In 2002, the Bliss Institute sponsored a debate between Republican Ann Womer Benjamin (far left) and Democrat Tim Ryan (far right), each running for Ohio’s 17th congressional district. UA’s John LaGuardia, vice president of public affairs and development, flipped a coin to see which candidate would speak first.
For generations, UA’s Department of History has served as the source of historical memory for Ohio, particularly through Dr. George Knepper’s “Ohio and Its People” (1989) and Dr. Gregory Wilson and Dr. Kevin Kern’s “Ohio: A History of the Buckeye State” (2013), both of which have served as the standard textbooks for Ohio history courses throughout the state.
The Buchtel College of Arts and Sciences Building was dedicated in 2002 and, a year later, was honored for its outstanding educational design by American School & University magazine.
In 2006, the Department of Biology’s Principles of Biology course was ranked second in the country by the National Center for Education and Research. The department is currently home to the Integrated Bioscience Ph.D. Program, which in 2017 produced the world’s first graduates with doctoral training in the rapidly growing field of biomimicry.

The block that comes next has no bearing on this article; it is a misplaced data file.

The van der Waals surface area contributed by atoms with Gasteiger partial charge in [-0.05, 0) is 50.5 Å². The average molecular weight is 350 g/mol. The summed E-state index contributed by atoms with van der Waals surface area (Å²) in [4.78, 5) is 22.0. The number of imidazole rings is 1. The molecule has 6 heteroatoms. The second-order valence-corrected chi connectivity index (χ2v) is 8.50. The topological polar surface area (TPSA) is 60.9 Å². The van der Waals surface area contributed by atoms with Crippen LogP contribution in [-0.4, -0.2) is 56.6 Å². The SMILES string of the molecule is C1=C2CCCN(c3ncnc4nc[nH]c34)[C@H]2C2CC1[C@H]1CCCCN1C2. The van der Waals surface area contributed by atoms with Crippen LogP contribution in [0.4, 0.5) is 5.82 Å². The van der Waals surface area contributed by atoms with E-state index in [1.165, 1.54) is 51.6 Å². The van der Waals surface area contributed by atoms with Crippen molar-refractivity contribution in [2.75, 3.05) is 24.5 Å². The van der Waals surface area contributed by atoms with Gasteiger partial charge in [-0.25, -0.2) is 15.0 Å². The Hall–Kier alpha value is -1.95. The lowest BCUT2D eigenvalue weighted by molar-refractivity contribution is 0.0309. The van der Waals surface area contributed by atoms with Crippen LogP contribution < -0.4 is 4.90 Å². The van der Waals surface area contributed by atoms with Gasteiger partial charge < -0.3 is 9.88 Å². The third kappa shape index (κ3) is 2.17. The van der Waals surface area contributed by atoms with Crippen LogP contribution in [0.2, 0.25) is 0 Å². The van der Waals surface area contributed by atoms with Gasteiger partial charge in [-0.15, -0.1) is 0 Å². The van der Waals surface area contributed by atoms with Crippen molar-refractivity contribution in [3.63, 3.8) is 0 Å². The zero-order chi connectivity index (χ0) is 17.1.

The School of Communication has long been home to UA’s highly rated student radio station, WZIP, and the student-run television station, Z-TV, which since 2007 has been nominated for more than 30 Emmy Awards and won nine.
The University also has a 50-year tradition of criminal justice education that culminated in the creation of a new Department of Criminal Justice Studies in 2018 and the new interdisciplinary programs Criminology and Criminal Justice, and Criminal Intelligence Analysis. With thousands of alumni serving in justice leadership positions, the department continues to develop innovative programs that blend theory and application to educate students in evidence-based practices that control crime and inform justice administration institutions.
Much has changed since Buchtel College offered its first courses in the arts and sciences. Students generally no longer declaim in Latin, and they experiment in state-of-the-art laboratories that dwarf the basement room where Dr. Knight and his pupils first tinkered with test tubes.
But the mission of the college has always remained the same — to offer “a complete college course of four years” that advances knowledge and research, preparing students for successful careers and lives.